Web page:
How You Can Get The Best of Out of A Record Deal

Why do upcoming artists see contracts that scream”egungun be careful, na express you dey go”, and still go-ahead to sign it only to fall back to square zero when motor jam them?

Maybe their lawyer no tell them before e happen.

It’s no doubt that the Nigerian music industry has recorded very rapid growth in recent years. In fact, Nigerian music (Afrobeats) has become a major export of the country and also a tool of influence and prestige, thanks to the many artists such as 2Baba, Wizkid, Davido, Olamide, Burna Boy, Tiwa Savage, Yemi Alade amongst many others. 

This growth has led the industry to be an all-comers affair, whereby every  Tom, Dick, and Harry wants to become an artist or a record label owner. Small inspiration and rhymes like this, you also want to become Wizlion. Small money, you want to own your own record label like Olamide or Don Jazzy.  

Upcoming artists now have a blow-at-all-cost mentality and go into deals without properly reviewing the details of the contract. One too many artists have sad tales to tell when it comes to their relationship with record labels. Most recent is the disheartening tale of dancehall star, Cynthia Morgan.


How Can You Get The Best Out Of A Record Deal?

Before you jump into express and sign a record deal that will jam you and your upcoming career like Dangote truck, you should take note of some crucial things: 

  • A good team is important to your success:  Without gainsaying, a crucial component of the success story of any artist is the establishment of a GOOD TEAM. What kind of geng are you keeping? Who are those people that you’re looking to support your career? A structured team handles the non-creative aspects of being a star for you and allows you to maintain a level-headed imaginative flow, ensuring that your career remains progressive outside the walls of his innovative sphere. In short, this team ensures that your career is balanced and doesn’t end up with stories that touch. This team should include Personal Managers, Agents, Creative Directors, and arguably, most importantly, Lawyers— because they draft and review the record deals and incorporate the protective provisions that prevent exploitation and disenchantment.


  • Sign under a label that understands you:  For a profitable outcome in a record label- artist relationship, you need to sign under a label that understands you— the angle of musical talent and personality. As a musician for the streets, you wouldn’t want to consider Mavins as your option— Marlian Records might just be your place.


  • A record label is your business partner, not your boss: Many record-label artist relationships seem to look like employee-employer relationships rather than a relationship between two business partners because you bring talent while the company brings money. An artist can exist without a record label but a record label can’t. Failure to understand this is why many artists don’t exactly know what they’re entitled to from the label. Like a lover and painkillers, record labels are meant to be panaceas for an artist’s stress, protectors of interest, and trustworthy business partners. They shouldn’t be entrapments and rippers who make you ‘blow like banger and throw you in the air’—  run into bankruptcy after milking you dry of all proceeds.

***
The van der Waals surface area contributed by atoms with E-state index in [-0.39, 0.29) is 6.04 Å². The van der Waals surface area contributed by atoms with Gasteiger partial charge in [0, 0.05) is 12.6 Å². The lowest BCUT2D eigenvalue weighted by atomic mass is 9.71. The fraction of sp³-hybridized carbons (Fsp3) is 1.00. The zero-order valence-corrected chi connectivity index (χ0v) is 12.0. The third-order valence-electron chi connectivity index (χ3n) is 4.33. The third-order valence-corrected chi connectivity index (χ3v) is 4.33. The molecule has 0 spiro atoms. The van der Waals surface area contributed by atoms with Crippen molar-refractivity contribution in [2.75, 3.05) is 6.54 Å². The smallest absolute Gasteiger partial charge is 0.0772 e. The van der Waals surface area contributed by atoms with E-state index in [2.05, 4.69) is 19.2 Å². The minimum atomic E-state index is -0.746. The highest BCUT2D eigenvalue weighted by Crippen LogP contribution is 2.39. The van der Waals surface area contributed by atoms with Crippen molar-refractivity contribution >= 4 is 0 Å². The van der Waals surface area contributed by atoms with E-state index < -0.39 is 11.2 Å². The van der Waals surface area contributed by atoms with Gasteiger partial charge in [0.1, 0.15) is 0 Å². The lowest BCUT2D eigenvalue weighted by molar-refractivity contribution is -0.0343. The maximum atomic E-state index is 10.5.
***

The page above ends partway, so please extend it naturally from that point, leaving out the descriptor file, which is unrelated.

•  Understand with utmost clarity the terms of the contract before appending your signature:  This cannot be overemphasized. Don’t jump into the river blindly all in the name of blowing. It will end in hot tears.

Record Deal Terms Of Contract You Should Understand

While every record label has its own peculiar layout, a record deal contains some fundamental elements which must be in writing and kept as simple as possible and void of ambiguity. It’s not that deep. 

The following are the essential elements of a record deal:


  • Terms of Contract:

This is the agreement of the contract period and what happens within that period.

It is a trend for up-and-coming artists to sign record deals that stretch into 4-5 years which turn out more often than not, non-beneficial to the artists. Why? A record label is not a university for God’s sake! 

Long contracts open you to modern slavery and ultimately premium tears. It makes you susceptible to the label controlling your life and financial futures for a very long time. Moreover, you don’t know which of your songs will blow like a nuclear weapon and become a megastar Thus, it is advisable to sign an initial record deal for a period of one year or two, where there is an option for both parties— the record label and the artist— to renew a contract for additional time.